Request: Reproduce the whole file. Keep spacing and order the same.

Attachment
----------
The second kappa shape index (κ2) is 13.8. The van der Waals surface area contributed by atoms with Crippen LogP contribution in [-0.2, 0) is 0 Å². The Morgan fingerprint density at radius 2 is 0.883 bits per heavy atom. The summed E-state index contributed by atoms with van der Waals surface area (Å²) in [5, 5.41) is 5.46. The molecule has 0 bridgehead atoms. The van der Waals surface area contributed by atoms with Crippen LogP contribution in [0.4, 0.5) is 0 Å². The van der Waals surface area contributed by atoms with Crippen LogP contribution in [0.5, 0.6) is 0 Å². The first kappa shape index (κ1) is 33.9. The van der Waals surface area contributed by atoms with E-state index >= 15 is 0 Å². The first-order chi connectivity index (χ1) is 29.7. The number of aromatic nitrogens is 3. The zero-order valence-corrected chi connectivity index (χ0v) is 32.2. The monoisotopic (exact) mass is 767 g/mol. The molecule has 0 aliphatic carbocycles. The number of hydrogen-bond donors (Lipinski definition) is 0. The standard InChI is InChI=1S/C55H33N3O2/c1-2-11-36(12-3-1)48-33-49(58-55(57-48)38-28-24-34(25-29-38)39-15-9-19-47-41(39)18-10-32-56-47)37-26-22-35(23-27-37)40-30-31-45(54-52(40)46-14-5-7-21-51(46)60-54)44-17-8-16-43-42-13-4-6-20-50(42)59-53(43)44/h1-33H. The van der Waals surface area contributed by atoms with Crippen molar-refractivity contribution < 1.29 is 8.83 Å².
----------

The second kappa shape index (κ2) is 13.8. The van der Waals surface area contributed by atoms with Crippen LogP contribution in [-0.2, 0) is 0 Å². The Morgan fingerprint density at radius 2 is 0.883 bits per heavy atom. The summed E-state index contributed by atoms with van der Waals surface area (Å²) in [5, 5.41) is 5.46. The molecule has 0 bridgehead atoms. The van der Waals surface area contributed by atoms with Crippen LogP contribution in [0.4, 0.5) is 0 Å². The van der Waals surface area contributed by atoms with Crippen LogP contribution in [0.5, 0.6) is 0 Å². The first kappa shape index (κ1) is 33.9. The van der Waals surface area contributed by atoms with E-state index >= 15 is 0 Å². The first-order chi connectivity index (χ1) is 29.7. The number of aromatic nitrogens is 3. The zero-order valence-corrected chi connectivity index (χ0v) is 32.2. The monoisotopic (exact) mass is 767 g/mol. The molecule has 0 aliphatic carbocycles. The number of hydrogen-bond donors (Lipinski definition) is 0. The standard InChI is InChI=1S/C55H33N3O2/c1-2-11-36(12-3-1)48-33-49(58-55(57-48)38-28-24-34(25-29-38)39-15-9-19-47-41(39)18-10-32-56-47)37-26-22-35(23-27-37)40-30-31-45(54-52(40)46-14-5-7-21-51(46)60-54)44-17-8-16-43-42-13-4-6-20-50(42)59-53(43)44/h1-33H. The van der Waals surface area contributed by atoms with Crippen molar-refractivity contribution < 1.29 is 8.83 Å².